CloudWall needs CouchDB to show all its features, so you need CouchDB somewhere. There are several common scenarios, that are described step by step.
Nearly any web-connected machine can run CouchDB. It works pretty fine even in a very lean environment — 512Mb, Atom and so on. CouchDB is very reliable and power-off resistant.
Download and install appropriate distributive of CouchDB to your server. It takes minute or two, really. Ensure CouchDB launches on OS start.
Note, that you need 1.7.1+ version of CouchDB, and persistent web connection with static IP, and better with bound domain name. If you decide to keep original 5984 Couch port untouched, you should open this port for net connections.
With pre-built CouchDB versions prior to 2.3 you will not be able to run demo CMS in full power since it requires JS rewrites, however CloudWall itself works fine on any Couch.
There are several ways to have CouchDB with full JS rewrites. You may install CouchDB from sources, or from patched package.
Patched packages only have JS rewrites as addition, other code is same.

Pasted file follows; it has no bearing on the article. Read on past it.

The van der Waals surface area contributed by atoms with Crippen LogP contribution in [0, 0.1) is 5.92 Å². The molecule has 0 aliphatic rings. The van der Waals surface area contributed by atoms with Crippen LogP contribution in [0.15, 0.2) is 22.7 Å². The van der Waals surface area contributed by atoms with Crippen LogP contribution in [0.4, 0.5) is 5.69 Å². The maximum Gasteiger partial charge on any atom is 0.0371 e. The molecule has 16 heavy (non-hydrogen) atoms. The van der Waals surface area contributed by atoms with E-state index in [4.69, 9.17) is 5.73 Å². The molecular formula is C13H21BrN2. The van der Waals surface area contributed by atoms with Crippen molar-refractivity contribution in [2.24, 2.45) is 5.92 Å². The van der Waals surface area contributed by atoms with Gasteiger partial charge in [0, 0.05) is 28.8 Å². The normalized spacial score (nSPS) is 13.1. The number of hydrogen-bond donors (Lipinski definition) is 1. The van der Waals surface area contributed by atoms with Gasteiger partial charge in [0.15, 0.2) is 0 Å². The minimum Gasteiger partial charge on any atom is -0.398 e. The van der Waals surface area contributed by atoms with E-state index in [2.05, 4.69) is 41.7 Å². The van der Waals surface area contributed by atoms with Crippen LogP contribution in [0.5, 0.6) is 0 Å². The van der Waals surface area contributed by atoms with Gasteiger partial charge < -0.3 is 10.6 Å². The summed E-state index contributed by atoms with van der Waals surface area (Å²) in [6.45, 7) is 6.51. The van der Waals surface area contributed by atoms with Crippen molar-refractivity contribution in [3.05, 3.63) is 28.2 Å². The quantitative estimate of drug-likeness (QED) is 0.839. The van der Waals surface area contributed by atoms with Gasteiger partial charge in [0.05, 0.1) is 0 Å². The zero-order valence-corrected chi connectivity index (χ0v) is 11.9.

When CouchDB is installed, type
http://localhost:5984/_utils to run default admin panel, Futon or Fauxton. Consider to install Photon immediately, however default admin panels are also ok. Photon is just nicer and gives good sense of CloudWall, click to zoom:
Auth config is required to avoid annoying browser popups when bowsers connects to Couch. CORS is a feature turning off end users’ cross origin sandboxes.
Both are tuned using link Configuration in Futon right panel. Go to config and edit/add some config vars. They are:
|headers||accept, authorization, content-type, origin|
|methods||GET, POST, PUT, DELETE, OPTIONS, HEAD|
If you are using Photon as an admin panel, you can do all corrections in a single copy/paste. Just extend config with this JSON:
Process is one copy-paste long in general and described in Quick start manual.
There is nothing special about installing CouchDB to Amazon EC2 instance — just deploy and run instance, download CouchDB and install. Open 5984 port and do all the steps above.
If you have 10–20 users — T2.micro is really enough. May be you’ll need to extend storage — default is about 8Gb.
Keeping your data synced is a good practice since CloudWall is permanent beta, it is built on top of many open-source libraries. Also it is an open platform — you can receive code, that impacts system stability.
Be smart and get your local buckets synced with external CouchDB if you keep sensitive data in browser.
Real-time continuous replication can be traffic-consuming — so if you work with docs, that need no immediate propagation, set replication interval to number greater than zero. This approach also helps to save money if you are connected to per-request charging services, like Cloudant or Smileupps.